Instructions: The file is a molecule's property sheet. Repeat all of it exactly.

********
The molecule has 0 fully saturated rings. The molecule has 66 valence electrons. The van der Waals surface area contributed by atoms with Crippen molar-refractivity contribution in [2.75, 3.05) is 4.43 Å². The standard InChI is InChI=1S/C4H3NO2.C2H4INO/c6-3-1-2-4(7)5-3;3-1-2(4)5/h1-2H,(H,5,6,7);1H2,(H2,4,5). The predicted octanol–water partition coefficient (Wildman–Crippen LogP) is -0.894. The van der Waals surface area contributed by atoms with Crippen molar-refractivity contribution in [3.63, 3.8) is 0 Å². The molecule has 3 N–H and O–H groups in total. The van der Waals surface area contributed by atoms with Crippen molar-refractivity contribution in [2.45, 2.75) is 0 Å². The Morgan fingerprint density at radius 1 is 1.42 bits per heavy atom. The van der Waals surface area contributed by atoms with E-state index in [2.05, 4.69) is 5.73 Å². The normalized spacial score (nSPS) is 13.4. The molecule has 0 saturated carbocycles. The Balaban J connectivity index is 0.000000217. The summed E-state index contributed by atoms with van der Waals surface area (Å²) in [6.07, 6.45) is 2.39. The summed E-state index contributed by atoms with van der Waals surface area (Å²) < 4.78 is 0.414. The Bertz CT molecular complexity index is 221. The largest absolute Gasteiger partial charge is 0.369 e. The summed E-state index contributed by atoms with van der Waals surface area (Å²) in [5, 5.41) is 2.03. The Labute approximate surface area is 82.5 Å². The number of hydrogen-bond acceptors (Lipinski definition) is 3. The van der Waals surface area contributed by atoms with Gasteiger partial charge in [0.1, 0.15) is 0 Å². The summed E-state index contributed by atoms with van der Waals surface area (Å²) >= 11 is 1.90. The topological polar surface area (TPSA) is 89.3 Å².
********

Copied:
The molecule has 0 fully saturated rings. The molecule has 66 valence electrons. The van der Waals surface area contributed by atoms with Crippen molar-refractivity contribution in [2.75, 3.05) is 4.43 Å². The standard InChI is InChI=1S/C4H3NO2.C2H4INO/c6-3-1-2-4(7)5-3;3-1-2(4)5/h1-2H,(H,5,6,7);1H2,(H2,4,5). The predicted octanol–water partition coefficient (Wildman–Crippen LogP) is -0.894. The van der Waals surface area contributed by atoms with Crippen molar-refractivity contribution in [3.63, 3.8) is 0 Å². The molecule has 3 N–H and O–H groups in total. The van der Waals surface area contributed by atoms with Crippen molar-refractivity contribution in [2.45, 2.75) is 0 Å². The Morgan fingerprint density at radius 1 is 1.42 bits per heavy atom. The van der Waals surface area contributed by atoms with E-state index in [2.05, 4.69) is 5.73 Å². The normalized spacial score (nSPS) is 13.4. The molecule has 0 saturated carbocycles. The Balaban J connectivity index is 0.000000217. The summed E-state index contributed by atoms with van der Waals surface area (Å²) in [6.07, 6.45) is 2.39. The summed E-state index contributed by atoms with van der Waals surface area (Å²) < 4.78 is 0.414. The Bertz CT molecular complexity index is 221. The largest absolute Gasteiger partial charge is 0.369 e. The summed E-state index contributed by atoms with van der Waals surface area (Å²) in [5, 5.41) is 2.03. The Labute approximate surface area is 82.5 Å². The number of hydrogen-bond acceptors (Lipinski definition) is 3. The van der Waals surface area contributed by atoms with Gasteiger partial charge in [0.1, 0.15) is 0 Å². The summed E-state index contributed by atoms with van der Waals surface area (Å²) >= 11 is 1.90. The topological polar surface area (TPSA) is 89.3 Å².